Other than overtraining, some injuries can be caused by monotonous training, exposing some muscles to the load more than others. This is why variability in training matters so much. One training cycle should contain hills, speed, distance, and some light continuous running, cycling, or swimming in between. Also, one day per week should be used as a rest day.

If we do most of the training on hard surfaces, it is very likely that we will sustain an injury. Remember all those kilometers on a monthly basis and calculate how many times our feet hit the surface, then it is wise to conclude that surface choice has a great role. Other than track fields, woods (a slightly wavy tracks) are a great choice for training. Macadam is also a good choice. Two of the worst surfaces for running are tarmac and concrete, so they should be reserved only for race day. It is a very important precondition for life-long running career with no greater injuries.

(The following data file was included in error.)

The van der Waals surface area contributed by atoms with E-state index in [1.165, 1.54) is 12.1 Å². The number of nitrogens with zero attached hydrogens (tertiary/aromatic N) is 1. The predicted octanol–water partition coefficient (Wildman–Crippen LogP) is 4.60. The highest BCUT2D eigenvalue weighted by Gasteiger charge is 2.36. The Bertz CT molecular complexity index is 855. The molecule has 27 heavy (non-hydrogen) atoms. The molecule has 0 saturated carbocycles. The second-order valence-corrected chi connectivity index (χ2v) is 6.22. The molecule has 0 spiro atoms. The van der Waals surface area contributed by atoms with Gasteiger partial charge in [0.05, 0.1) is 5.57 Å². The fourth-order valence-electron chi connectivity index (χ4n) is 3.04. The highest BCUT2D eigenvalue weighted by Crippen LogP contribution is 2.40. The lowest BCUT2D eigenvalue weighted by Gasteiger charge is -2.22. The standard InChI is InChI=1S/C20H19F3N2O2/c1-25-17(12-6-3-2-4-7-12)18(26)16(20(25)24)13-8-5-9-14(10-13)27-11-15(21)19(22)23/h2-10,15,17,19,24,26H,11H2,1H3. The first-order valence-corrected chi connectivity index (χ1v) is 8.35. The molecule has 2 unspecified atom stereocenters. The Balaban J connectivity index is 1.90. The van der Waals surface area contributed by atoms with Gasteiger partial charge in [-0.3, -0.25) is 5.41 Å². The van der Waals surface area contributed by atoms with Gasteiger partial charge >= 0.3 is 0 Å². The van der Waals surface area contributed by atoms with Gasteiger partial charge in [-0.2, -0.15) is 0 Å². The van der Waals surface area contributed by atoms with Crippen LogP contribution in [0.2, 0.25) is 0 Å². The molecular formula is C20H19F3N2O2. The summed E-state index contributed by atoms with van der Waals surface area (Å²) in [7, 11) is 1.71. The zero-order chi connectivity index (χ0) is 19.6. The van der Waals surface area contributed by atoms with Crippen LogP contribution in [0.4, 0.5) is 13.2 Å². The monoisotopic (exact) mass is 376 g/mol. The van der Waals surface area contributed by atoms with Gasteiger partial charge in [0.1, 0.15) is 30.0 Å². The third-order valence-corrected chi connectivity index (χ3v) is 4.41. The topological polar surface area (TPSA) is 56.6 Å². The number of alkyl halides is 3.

Another important factor are the shoes. Generally speaking, good quality running shoes can hold their own for about 1000 kilometers (± 200), and should be replaced afterwards. Before you buy any shoes for their good looks, ask around about their qualities. It is rather simple to educate ourselves today reading advertisements and magazines, which describe characteristics of every shoe model (flexibility, stress absorption). Flexibility is one of the most important features, because of the equal weight load on the foot. Stiff shoes carry the load to the same spots on the foot which then become sore (and this can lead to injury). Running shoe size must be slightly bigger than the regular shoe (one size for flat surfaces, two sizes for hill tracks). Also, you should buy them in the evening, when the foot is bigger.